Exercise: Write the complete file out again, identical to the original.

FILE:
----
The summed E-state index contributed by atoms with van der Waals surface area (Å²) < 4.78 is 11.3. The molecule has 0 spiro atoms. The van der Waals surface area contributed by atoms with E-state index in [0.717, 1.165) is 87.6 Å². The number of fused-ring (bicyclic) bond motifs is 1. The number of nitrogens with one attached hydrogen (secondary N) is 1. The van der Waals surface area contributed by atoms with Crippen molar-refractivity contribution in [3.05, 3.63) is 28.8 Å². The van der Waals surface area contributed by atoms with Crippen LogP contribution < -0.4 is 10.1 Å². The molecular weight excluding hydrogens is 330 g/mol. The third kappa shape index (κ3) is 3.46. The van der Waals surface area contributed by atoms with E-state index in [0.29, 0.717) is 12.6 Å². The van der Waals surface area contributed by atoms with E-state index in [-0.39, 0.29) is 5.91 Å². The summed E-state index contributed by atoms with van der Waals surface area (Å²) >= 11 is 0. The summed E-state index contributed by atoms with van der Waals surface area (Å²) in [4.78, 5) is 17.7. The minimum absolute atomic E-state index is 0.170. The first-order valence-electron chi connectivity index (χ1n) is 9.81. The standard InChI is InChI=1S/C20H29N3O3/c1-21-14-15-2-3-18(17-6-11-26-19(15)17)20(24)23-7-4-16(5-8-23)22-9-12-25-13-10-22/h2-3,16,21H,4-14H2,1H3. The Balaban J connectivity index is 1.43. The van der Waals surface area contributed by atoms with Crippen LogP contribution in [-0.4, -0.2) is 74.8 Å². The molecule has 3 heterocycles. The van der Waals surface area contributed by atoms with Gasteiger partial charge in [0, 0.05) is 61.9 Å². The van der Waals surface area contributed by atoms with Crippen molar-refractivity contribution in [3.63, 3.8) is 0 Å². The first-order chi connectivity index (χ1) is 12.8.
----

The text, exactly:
The summed E-state index contributed by atoms with van der Waals surface area (Å²) < 4.78 is 11.3. The molecule has 0 spiro atoms. The van der Waals surface area contributed by atoms with E-state index in [0.717, 1.165) is 87.6 Å². The number of fused-ring (bicyclic) bond motifs is 1. The number of nitrogens with one attached hydrogen (secondary N) is 1. The van der Waals surface area contributed by atoms with Crippen molar-refractivity contribution in [3.05, 3.63) is 28.8 Å². The van der Waals surface area contributed by atoms with Crippen LogP contribution < -0.4 is 10.1 Å². The molecular weight excluding hydrogens is 330 g/mol. The third kappa shape index (κ3) is 3.46. The van der Waals surface area contributed by atoms with E-state index in [0.29, 0.717) is 12.6 Å². The van der Waals surface area contributed by atoms with E-state index in [-0.39, 0.29) is 5.91 Å². The summed E-state index contributed by atoms with van der Waals surface area (Å²) >= 11 is 0. The summed E-state index contributed by atoms with van der Waals surface area (Å²) in [4.78, 5) is 17.7. The minimum absolute atomic E-state index is 0.170. The first-order valence-electron chi connectivity index (χ1n) is 9.81. The standard InChI is InChI=1S/C20H29N3O3/c1-21-14-15-2-3-18(17-6-11-26-19(15)17)20(24)23-7-4-16(5-8-23)22-9-12-25-13-10-22/h2-3,16,21H,4-14H2,1H3. The Balaban J connectivity index is 1.43. The van der Waals surface area contributed by atoms with Crippen LogP contribution in [-0.4, -0.2) is 74.8 Å². The molecule has 3 heterocycles. The van der Waals surface area contributed by atoms with Gasteiger partial charge in [0, 0.05) is 61.9 Å². The van der Waals surface area contributed by atoms with Crippen molar-refractivity contribution in [3.63, 3.8) is 0 Å². The first-order chi connectivity index (χ1) is 12.8.